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Vertilus v. Anglin's Beach Cafe, LLC

United States District Court, S.D. Florida

August 30, 2019

SHUBERT VERTILUS, Plaintiff,
v.
ANGLIN'S BEACH CAFÉ, LLC, and SPIRO MARCHELOS, Defendants.

          ORDER

          ROY K. ALTMAN UNITED STATES DISTRICT JUDGE

         THIS MATTER comes before the Court upon the Plaintiff's Amended Motion (“Am. Motion”) for Entry of Final Default Judgment, filed on August 30, 2019 [ECF No. 20]. Both Defendants have failed to appear, answer, or otherwise respond to the Complaint, despite having been served on July 4, 2019 [ECF Nos. 13-1 and 13-2]. As a result, the Clerk entered Default against both Defendants on August 8, 2019 [ECF No. 15]. The Court has carefully considered the Am. Motion, the record, and the applicable law.

         Pursuant to Federal Rule of Civil Procedure 55(b)(2), the Court may enter a final default judgment against any party who has failed to respond to the complaint. But “a defendant's default does not in itself warrant the court entering a default judgment. There must be a sufficient basis in the pleadings for the judgment entered.” Nishimatsu Constr. Co., Ltd. v. Houston Nat'l Bank, 515 F.2d 1200, 1206 (5th Cir. 1975). See also Buchanan v. Bowman, 820 F.2d 359, 361 (11th Cir. 1987) (“[L]iability is well-pled in the complaint, and is therefore established by the entry of default.” (alteration added)).

         The Plaintiff brought this action to recover unpaid minimum and overtime wages-along with liquidated damages-under the Fair Labor Standards Act (“FLSA”), 29 U.S.C. § 201 et seq. A defendant who fails to pay an employee in accordance with the FLSA “shall be liable to the employee or employees affected in the amount of their unpaid minimum wages, or their unpaid overtime compensation, as the case may be, and in an additional equal amount as liquidated damages.” 29 U.S.C. § 216(b). On the other hand, Section 216(b) of the FLSA does not permit a plaintiff to recover any allegedly unpaid regular wages-so long as the plaintiff's regular wages exceeded the statutorily mandated minimum wage. See Bolick v. Brevard County Sheriff's Dep't., 937 F.Supp. 1560, 1568 (M.D. Fla. 1996). Put another way, by its express terms, Section 216(b) provides a remedy only for unpaid minimum wages or unpaid overtime compensation.

         The Court has carefully reviewed the Plaintiff's submissions and finds sufficient evidence to support the entry of a default judgment here.[1] In particular, the Plaintiff has submitted an uncontested declaration-in which he avers that the Defendants failed to pay him for certain hours he worked. See generally Vertilus Decl. [ECF No. 17-1]. The Plaintiff has also attached an Exhibit, which, he says, supports his allegation that the Defendants failed to pay him what he was owed. Id. at 4-7. Taken together, the Plaintiff's unpaid minimum wages total $7, 849.17, and his unpaid overtime wages total $3, 041.29. The Plaintiff's evidence, then, supports the proposition that he is entitled to a total of $21, 780.92-$10, 890.46 in unpaid wages and an additional $10, 890.46 in liquidated damages.[2]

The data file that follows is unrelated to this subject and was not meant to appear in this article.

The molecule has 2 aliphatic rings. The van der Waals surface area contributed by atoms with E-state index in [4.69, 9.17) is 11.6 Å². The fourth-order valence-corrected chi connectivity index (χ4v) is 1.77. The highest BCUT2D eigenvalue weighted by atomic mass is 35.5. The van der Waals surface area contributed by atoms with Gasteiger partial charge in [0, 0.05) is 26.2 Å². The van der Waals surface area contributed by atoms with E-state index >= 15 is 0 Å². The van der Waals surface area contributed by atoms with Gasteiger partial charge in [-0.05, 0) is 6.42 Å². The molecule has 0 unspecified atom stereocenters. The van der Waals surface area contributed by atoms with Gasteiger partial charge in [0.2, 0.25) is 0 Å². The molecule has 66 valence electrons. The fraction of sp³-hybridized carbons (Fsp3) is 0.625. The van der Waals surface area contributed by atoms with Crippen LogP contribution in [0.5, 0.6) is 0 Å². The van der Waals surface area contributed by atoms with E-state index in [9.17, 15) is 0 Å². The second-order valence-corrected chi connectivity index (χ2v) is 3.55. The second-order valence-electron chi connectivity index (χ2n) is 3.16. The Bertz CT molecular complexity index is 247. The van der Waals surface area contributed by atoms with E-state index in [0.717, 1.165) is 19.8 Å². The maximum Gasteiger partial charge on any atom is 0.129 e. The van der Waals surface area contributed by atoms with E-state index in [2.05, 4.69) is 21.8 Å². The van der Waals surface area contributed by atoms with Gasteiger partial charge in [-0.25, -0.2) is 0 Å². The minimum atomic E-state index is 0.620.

The Plaintiff is also entitled to attorney's fees and costs. Under Section 216(b), an employee may recover “a reasonable attorney's fee to be paid by the defendant, and costs of the action.” The proper method for determining attorney's fees is to multiply a reasonable hourly rate by a reasonable number of hours expended. See Gray v. Lockheed Aeronautical Sys. Co., 125 F.3d 1387, 1389 (11th Cir. 1997). A reasonable hourly rate is “the prevailing market rate in the relevant legal community for similar services by lawyers of reasonably comparable skills, experience, and reputation.” Id.

         The Plaintiff seeks $6, 120.00 in attorney's fees and $736.18 in costs. Plaintiff's counsel indicates that his hourly rate is $450.00 per hour. Declaration of Michael Elkins, Esq. [ECF No. 20-2 at ¶ 11]. Mr. Elkins' affidavit also details his work in the case-a total of 13.6 hours. Id. ¶ 8. The Court finds counsel's hourly rate somewhat excessive and concludes that a rate of $375.00 is more appropriate here. See Echavarria v. Am. Valet Parking, No. 14-80770-CIV, 2015 WL 12746113, at *2 (S.D. Fla. July 1, 2015) (finding that $375.00 per hour is “at the high end of the range of rates charged in the Southern District of Florida for . . . FLSA lawyers”). On the other hand, the Court does find reasonable the number of hours counsel expended on the case. Therefore, the total amount of recoverable attorney's fees is $5, 100.00. Additionally, the Plaintiff seeks to recover $736.18 in costs, including filing and process server fees, which the Court finds reasonable. Am. Motion at 6. Accordingly, the Court hereby

         ORDERS AND ADJUDGES as follows:

1. The Am. Motion [ECF No. 20] is GRANTED in part and DENIED in part as described above.
2. Default judgment is entered in favor of the Plaintiff and against the Defendants, jointly and severally, in the amount of $21, 617.10, which consists of a total of $10, 890.46 in unpaid minimum and/or overtime wages, $10, 890.46 in liquidated damages, and $5, 836.18 in attorney's fees and costs to the Plaintiffs counsel, Michael Elkins, Esq.- for which execution shall now issue.
3 This case is DISMISSED with prejudice
4. All other pending motions are DENIED as moot.
5. The Clerk is directed to ADMINISTRATIVELY CLOSE this case.
6. The Court retains jurisdiction over this case and over the parties for the purpose of entering any post-judgment orders ...

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